11:39 AM - 11:42 AM
[SIT06-P05] Melting relationships in the Fe-S-Si system at high pressure and temperature
3-min talk in an oral session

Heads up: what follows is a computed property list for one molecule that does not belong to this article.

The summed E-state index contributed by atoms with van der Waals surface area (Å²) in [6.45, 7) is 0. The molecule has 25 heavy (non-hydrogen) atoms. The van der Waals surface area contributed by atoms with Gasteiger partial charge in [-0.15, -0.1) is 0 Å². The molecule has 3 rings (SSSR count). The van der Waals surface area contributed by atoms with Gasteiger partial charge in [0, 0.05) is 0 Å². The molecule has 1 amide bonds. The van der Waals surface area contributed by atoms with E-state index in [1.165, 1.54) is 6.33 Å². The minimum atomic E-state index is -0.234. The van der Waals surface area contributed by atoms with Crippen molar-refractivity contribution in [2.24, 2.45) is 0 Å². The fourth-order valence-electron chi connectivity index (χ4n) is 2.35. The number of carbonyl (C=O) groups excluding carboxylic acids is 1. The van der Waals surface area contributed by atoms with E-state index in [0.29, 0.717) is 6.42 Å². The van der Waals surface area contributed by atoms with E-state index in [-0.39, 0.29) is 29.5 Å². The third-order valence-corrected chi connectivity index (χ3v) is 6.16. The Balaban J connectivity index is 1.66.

Here, we report the phase relationships and melting temperatures in the Fe-S-Si system up to 60 GPa. Melting experiments were performed in the pressure range of 20-60 GPa and the temperature range of 1300-2500 K using a double-sided laser-heated diamond anvil cell combined with X-ray diffraction technique. The sample compositions used in this study were Fe80.1S12.7Si7.2 (Fe-8wt.%S-4wt.%Si) and Fe74.4S18.5Si7.1 (Fe-12wt.%S-4wt.%Si). In situ X-ray diffraction experiments were conducted at the BL10XU beamline of the SPring-8 facility. The melting detection was based on disappearance of the X-ray diffraction peaks of the sample. On the basis of X-ray diffraction patterns, we confirmed that iron-silicon alloy which hcp and fcc structure and Fe3S are stable phases under subsolidus conditions. Because of dissolution of silicon into iron, the boundary of fcc and hcp phase of this study shifts towards higher pressure compared to that of pure iron. Both solidus and liquidus temperatures are significantly lower than the melting temperature of pure Fe and increases with pressure in this study. In addition, the present melting curve is lower than the melting temperature of the Fe-Si system reported by Asanuma et al. (2010) and slightly lower than the eutectic temperature of the Fe-Fe3S system (Kamada et al., 2012) and that of the Fe-O-S system (Terasaki et al., 2011). In order to draw the melting curve as a function of pressure, we fitted the present results using the Simon’s equation. The obtained fitting parameters are TmR =1277(6), a=116.1(21) and c=1.06(2) for the solidus and TmR =1582(13), a=127.9(48) and c=1.00(3) for the liquidus. Because sulfur and silicon are the candidates for the light elements in the cores of Earth, Mars, and Mercury (e.g., Malavergne et al., 2007), the present results on the solidus and liquidus temperatures can be applicable to the core formation processes in the Earth, Mars, and Mercury.